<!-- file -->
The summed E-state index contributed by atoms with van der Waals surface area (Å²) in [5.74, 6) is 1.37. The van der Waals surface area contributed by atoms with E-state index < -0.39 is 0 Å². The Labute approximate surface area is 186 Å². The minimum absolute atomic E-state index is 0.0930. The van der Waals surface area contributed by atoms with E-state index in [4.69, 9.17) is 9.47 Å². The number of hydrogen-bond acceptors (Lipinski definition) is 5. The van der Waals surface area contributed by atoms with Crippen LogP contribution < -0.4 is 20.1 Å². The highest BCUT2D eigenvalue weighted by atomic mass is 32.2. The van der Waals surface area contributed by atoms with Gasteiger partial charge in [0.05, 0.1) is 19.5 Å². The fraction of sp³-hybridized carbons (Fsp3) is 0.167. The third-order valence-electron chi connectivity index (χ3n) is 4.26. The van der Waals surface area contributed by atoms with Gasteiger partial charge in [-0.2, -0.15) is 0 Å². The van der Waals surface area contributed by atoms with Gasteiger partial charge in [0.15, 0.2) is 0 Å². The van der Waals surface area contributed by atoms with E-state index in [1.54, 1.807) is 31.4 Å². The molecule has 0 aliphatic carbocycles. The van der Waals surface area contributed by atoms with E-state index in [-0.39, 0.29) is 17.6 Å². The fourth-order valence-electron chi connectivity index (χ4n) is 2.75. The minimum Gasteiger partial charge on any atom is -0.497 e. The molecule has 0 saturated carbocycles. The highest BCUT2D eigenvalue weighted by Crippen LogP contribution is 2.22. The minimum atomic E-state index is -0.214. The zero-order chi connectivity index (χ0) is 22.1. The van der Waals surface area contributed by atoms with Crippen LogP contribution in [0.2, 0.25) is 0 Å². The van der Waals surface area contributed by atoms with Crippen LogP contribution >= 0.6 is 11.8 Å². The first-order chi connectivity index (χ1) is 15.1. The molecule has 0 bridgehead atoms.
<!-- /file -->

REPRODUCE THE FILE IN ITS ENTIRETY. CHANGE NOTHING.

The summed E-state index contributed by atoms with van der Waals surface area (Å²) in [5.74, 6) is 1.37. The van der Waals surface area contributed by atoms with E-state index < -0.39 is 0 Å². The Labute approximate surface area is 186 Å². The minimum absolute atomic E-state index is 0.0930. The van der Waals surface area contributed by atoms with E-state index in [4.69, 9.17) is 9.47 Å². The number of hydrogen-bond acceptors (Lipinski definition) is 5. The van der Waals surface area contributed by atoms with Crippen LogP contribution < -0.4 is 20.1 Å². The highest BCUT2D eigenvalue weighted by atomic mass is 32.2. The van der Waals surface area contributed by atoms with Gasteiger partial charge in [0.05, 0.1) is 19.5 Å². The fraction of sp³-hybridized carbons (Fsp3) is 0.167. The third-order valence-electron chi connectivity index (χ3n) is 4.26. The van der Waals surface area contributed by atoms with Gasteiger partial charge in [-0.2, -0.15) is 0 Å². The van der Waals surface area contributed by atoms with Gasteiger partial charge in [0.15, 0.2) is 0 Å². The van der Waals surface area contributed by atoms with E-state index in [1.54, 1.807) is 31.4 Å². The molecule has 0 aliphatic carbocycles. The van der Waals surface area contributed by atoms with E-state index in [-0.39, 0.29) is 17.6 Å². The fourth-order valence-electron chi connectivity index (χ4n) is 2.75. The minimum Gasteiger partial charge on any atom is -0.497 e. The molecule has 0 saturated carbocycles. The highest BCUT2D eigenvalue weighted by Crippen LogP contribution is 2.22. The minimum atomic E-state index is -0.214. The zero-order chi connectivity index (χ0) is 22.1. The van der Waals surface area contributed by atoms with Crippen LogP contribution in [0.2, 0.25) is 0 Å². The van der Waals surface area contributed by atoms with Crippen LogP contribution >= 0.6 is 11.8 Å². The first-order chi connectivity index (χ1) is 15.1. The molecule has 0 bridgehead atoms.